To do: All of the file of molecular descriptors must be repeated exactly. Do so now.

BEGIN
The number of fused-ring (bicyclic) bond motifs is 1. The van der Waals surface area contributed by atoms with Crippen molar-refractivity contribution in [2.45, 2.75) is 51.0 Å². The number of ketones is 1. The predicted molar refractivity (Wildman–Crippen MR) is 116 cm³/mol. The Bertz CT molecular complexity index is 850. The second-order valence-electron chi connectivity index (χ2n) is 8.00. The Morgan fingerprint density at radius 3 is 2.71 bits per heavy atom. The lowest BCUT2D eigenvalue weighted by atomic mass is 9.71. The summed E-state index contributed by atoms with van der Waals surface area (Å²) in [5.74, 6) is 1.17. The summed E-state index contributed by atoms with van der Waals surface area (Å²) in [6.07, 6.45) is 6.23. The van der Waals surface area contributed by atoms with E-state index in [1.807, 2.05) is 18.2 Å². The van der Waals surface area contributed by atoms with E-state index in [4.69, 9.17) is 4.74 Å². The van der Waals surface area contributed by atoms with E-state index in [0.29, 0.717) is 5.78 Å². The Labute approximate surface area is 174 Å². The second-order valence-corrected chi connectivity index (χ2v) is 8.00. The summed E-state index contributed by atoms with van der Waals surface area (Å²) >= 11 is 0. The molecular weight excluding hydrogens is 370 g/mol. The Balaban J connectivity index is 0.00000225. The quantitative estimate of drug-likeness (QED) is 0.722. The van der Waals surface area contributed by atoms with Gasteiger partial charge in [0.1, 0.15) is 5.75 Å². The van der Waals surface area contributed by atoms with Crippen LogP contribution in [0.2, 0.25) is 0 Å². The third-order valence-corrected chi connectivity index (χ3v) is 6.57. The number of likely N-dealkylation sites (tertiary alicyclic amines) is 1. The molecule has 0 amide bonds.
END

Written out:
The number of fused-ring (bicyclic) bond motifs is 1. The van der Waals surface area contributed by atoms with Crippen molar-refractivity contribution in [2.45, 2.75) is 51.0 Å². The number of ketones is 1. The predicted molar refractivity (Wildman–Crippen MR) is 116 cm³/mol. The Bertz CT molecular complexity index is 850. The second-order valence-electron chi connectivity index (χ2n) is 8.00. The Morgan fingerprint density at radius 3 is 2.71 bits per heavy atom. The lowest BCUT2D eigenvalue weighted by atomic mass is 9.71. The summed E-state index contributed by atoms with van der Waals surface area (Å²) in [5.74, 6) is 1.17. The summed E-state index contributed by atoms with van der Waals surface area (Å²) in [6.07, 6.45) is 6.23. The van der Waals surface area contributed by atoms with E-state index in [1.807, 2.05) is 18.2 Å². The van der Waals surface area contributed by atoms with E-state index in [4.69, 9.17) is 4.74 Å². The van der Waals surface area contributed by atoms with E-state index in [0.29, 0.717) is 5.78 Å². The Labute approximate surface area is 174 Å². The second-order valence-corrected chi connectivity index (χ2v) is 8.00. The summed E-state index contributed by atoms with van der Waals surface area (Å²) >= 11 is 0. The molecular weight excluding hydrogens is 370 g/mol. The Balaban J connectivity index is 0.00000225. The quantitative estimate of drug-likeness (QED) is 0.722. The van der Waals surface area contributed by atoms with Gasteiger partial charge in [0.1, 0.15) is 5.75 Å². The van der Waals surface area contributed by atoms with Crippen LogP contribution in [0.2, 0.25) is 0 Å². The third-order valence-corrected chi connectivity index (χ3v) is 6.57. The number of likely N-dealkylation sites (tertiary alicyclic amines) is 1. The molecule has 0 amide bonds.